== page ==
Expand Medicaid

Medicaid is the most powerful existing tool for lowering the cost of birth. As Patrick has written elsewhere, a major priority for pro-life activists should be expanding eligibility for prenatal Medicaid coverage to more working-class pregnant women. Currently, states are required to cover expectant mothers whose income is below 138% of the federal poverty line in Medicaid, though states can choose to go beyond that threshold. A federal push to expand a guarantee of Medicaid coverage to pregnant moms making 200% or 300% of FPL would ensure more moms who are making below the median income receive the financial support around childbirth that they need. 

After delivery, moms on pregnancy-related Medicaid are eligible to stay on that coverage for 60 days post-partum. That’s not enough. The American Rescue Plan gave states the option to extend that coverage to a full year, and pro-lifers should work to get every state to opt-in: 26 states and the District of Columbia are already committed.

We can and should expand safety-net programs around birth, but for middle- and upper-class families, ensuring predictability, rather than eliminating all out-of-pocket costs, might be a better goal. 

Provide Better Access to Patient Advocates

Expanding coverage isn’t enough if mothers can’t access the help they’re eligible for. Temporary Aid for Needy Families (TANF) is a well intentioned program that reaches only 23% of families eligible for aid. America has a pattern of funding benefits but underfunding administration, leaving those in need waiting months or years for aid. Expanding Medicaid’s promises should go hand-in-hand with expanding administrative staff and training for patient advocates who can help women navigate enrolling and who will help fight surprise or misleading hospital bills.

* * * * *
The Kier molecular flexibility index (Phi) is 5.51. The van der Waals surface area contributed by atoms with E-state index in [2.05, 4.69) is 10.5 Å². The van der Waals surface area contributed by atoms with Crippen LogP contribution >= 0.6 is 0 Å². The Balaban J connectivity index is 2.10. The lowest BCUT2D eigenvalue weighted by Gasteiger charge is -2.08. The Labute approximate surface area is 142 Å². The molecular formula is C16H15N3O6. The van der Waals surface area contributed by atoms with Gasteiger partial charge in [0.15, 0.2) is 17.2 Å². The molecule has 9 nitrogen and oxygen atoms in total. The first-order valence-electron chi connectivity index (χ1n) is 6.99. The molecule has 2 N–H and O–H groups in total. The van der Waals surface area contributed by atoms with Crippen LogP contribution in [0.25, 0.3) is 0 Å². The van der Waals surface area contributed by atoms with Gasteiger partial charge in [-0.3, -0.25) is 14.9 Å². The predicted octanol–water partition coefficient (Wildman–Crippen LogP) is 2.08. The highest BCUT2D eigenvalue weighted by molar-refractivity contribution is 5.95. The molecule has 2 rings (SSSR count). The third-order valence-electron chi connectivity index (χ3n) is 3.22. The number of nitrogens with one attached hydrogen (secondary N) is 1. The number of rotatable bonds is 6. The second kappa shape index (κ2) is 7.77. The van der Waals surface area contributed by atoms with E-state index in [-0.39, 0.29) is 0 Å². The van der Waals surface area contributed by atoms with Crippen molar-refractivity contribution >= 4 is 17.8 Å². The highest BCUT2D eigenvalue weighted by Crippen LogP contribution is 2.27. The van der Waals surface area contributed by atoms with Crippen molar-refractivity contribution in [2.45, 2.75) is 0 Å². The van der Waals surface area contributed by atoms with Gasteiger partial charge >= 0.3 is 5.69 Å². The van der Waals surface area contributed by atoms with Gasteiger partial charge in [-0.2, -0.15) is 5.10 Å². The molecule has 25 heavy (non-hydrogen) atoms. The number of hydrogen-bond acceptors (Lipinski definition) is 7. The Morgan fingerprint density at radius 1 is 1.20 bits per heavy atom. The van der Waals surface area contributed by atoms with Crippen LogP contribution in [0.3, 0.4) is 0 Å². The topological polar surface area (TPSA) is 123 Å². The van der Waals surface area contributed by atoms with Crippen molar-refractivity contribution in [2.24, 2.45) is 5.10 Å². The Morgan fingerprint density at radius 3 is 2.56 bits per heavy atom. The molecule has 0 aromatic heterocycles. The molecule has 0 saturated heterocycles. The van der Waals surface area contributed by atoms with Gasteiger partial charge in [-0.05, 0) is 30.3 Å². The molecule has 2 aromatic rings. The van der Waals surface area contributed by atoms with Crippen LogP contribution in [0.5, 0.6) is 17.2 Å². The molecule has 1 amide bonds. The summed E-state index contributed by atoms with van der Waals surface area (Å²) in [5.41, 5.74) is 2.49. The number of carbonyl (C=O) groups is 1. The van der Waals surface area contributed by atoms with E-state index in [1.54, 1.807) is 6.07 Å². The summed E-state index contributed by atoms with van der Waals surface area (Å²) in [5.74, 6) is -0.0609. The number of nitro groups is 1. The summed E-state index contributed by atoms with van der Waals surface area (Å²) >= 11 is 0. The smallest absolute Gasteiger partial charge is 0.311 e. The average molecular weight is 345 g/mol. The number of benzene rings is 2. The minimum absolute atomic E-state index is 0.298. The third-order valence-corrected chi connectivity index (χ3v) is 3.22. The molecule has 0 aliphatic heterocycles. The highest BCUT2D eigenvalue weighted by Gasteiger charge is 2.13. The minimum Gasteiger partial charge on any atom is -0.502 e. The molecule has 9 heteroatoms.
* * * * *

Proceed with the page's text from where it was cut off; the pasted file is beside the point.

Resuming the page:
Bad bureaucracy is a regressive tax on the poorest and most vulnerable, who are least able to take the time to fight back or to have the confidence to threaten to sue a doctor in small claims court if erroneous bills are not corrected (as Leah did). 

Inside the hospital, mothers need advocates, too. Doulas advocate for mothers during labor, standing up for women who might be ignored or taken advantage of during their most vulnerable moments. Organizations that pair Black doulas with Black mothers offer a particularly critical form of support. Just like a patient advocate constesting a bill, doulas work to get mothers what they’re entitled to on paper: lifesaving, compassionate care. Including doula fees in the “preventive care” covered by insurance would help women have safer, easier, and more humane labors.

Cap Birth Co-Pays

About half of moms have the costs of their delivery paid for by private insurance, leaving parents with some out-of-pocket expenses. The AUL proposal suggests eliminating these co-pays altogether, in the same way that the Affordable Care Act requires preventative services to be covered at no cost to the end user. 

The costs of delivery in a hospital obviously far exceed the cost of a breast pump or preventative screenings. And the cost doesn’t need to be driven down to zero for all families to offer greater stability and predictability. Capping out-of-pocket expenses related to each birth at, say, $2,000 per family, would help families know what to expect without pushing the entire cost of birth into higher insurance premiums across the board.